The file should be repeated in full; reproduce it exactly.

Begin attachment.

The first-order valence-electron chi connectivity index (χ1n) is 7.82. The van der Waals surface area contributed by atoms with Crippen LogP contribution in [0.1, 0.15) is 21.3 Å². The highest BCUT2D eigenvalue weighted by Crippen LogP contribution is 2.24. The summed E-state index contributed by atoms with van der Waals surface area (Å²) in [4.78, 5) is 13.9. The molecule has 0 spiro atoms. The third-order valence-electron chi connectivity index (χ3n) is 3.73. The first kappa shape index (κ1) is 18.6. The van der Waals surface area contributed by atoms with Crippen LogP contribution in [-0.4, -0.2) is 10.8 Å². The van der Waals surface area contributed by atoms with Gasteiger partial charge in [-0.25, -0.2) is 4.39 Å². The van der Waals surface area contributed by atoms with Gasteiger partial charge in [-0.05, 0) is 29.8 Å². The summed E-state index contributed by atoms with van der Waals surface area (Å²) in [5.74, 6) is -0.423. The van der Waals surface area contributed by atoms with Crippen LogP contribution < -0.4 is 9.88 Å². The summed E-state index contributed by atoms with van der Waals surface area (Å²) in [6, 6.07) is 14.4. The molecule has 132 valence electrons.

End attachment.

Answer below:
The first-order valence-electron chi connectivity index (χ1n) is 7.82. The van der Waals surface area contributed by atoms with Crippen LogP contribution in [0.1, 0.15) is 21.3 Å². The highest BCUT2D eigenvalue weighted by Crippen LogP contribution is 2.24. The summed E-state index contributed by atoms with van der Waals surface area (Å²) in [4.78, 5) is 13.9. The molecule has 0 spiro atoms. The third-order valence-electron chi connectivity index (χ3n) is 3.73. The first kappa shape index (κ1) is 18.6. The van der Waals surface area contributed by atoms with Crippen LogP contribution in [-0.4, -0.2) is 10.8 Å². The van der Waals surface area contributed by atoms with Gasteiger partial charge in [-0.25, -0.2) is 4.39 Å². The van der Waals surface area contributed by atoms with Gasteiger partial charge in [-0.05, 0) is 29.8 Å². The summed E-state index contributed by atoms with van der Waals surface area (Å²) in [5.74, 6) is -0.423. The van der Waals surface area contributed by atoms with Crippen LogP contribution < -0.4 is 9.88 Å². The summed E-state index contributed by atoms with van der Waals surface area (Å²) in [6, 6.07) is 14.4. The molecule has 132 valence electrons.